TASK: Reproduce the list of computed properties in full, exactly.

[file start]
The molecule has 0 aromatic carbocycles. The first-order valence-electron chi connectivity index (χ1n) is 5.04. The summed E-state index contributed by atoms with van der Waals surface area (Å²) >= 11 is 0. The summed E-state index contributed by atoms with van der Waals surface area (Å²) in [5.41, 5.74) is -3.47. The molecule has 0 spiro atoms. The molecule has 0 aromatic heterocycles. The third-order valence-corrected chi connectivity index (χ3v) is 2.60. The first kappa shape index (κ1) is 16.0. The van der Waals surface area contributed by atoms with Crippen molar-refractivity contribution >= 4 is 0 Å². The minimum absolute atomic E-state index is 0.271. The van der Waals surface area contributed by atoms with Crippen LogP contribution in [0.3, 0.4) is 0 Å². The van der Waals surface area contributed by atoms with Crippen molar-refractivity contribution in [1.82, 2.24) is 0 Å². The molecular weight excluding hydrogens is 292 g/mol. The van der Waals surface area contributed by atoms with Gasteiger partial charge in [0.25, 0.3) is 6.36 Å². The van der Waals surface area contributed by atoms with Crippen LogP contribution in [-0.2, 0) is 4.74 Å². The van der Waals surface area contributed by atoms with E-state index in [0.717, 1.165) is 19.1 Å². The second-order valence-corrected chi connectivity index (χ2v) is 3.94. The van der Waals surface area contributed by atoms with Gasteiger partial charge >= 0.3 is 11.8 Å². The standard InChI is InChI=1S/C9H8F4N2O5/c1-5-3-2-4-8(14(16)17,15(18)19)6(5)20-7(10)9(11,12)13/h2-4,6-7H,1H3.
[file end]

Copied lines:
The molecule has 0 aromatic carbocycles. The first-order valence-electron chi connectivity index (χ1n) is 5.04. The summed E-state index contributed by atoms with van der Waals surface area (Å²) >= 11 is 0. The summed E-state index contributed by atoms with van der Waals surface area (Å²) in [5.41, 5.74) is -3.47. The molecule has 0 spiro atoms. The molecule has 0 aromatic heterocycles. The third-order valence-corrected chi connectivity index (χ3v) is 2.60. The first kappa shape index (κ1) is 16.0. The van der Waals surface area contributed by atoms with Crippen molar-refractivity contribution >= 4 is 0 Å². The minimum absolute atomic E-state index is 0.271. The van der Waals surface area contributed by atoms with Crippen LogP contribution in [0.3, 0.4) is 0 Å². The van der Waals surface area contributed by atoms with Crippen molar-refractivity contribution in [1.82, 2.24) is 0 Å². The molecular weight excluding hydrogens is 292 g/mol. The van der Waals surface area contributed by atoms with Gasteiger partial charge in [0.25, 0.3) is 6.36 Å². The van der Waals surface area contributed by atoms with Crippen LogP contribution in [-0.2, 0) is 4.74 Å². The van der Waals surface area contributed by atoms with E-state index in [0.717, 1.165) is 19.1 Å². The second-order valence-corrected chi connectivity index (χ2v) is 3.94. The van der Waals surface area contributed by atoms with Gasteiger partial charge >= 0.3 is 11.8 Å². The standard InChI is InChI=1S/C9H8F4N2O5/c1-5-3-2-4-8(14(16)17,15(18)19)6(5)20-7(10)9(11,12)13/h2-4,6-7H,1H3.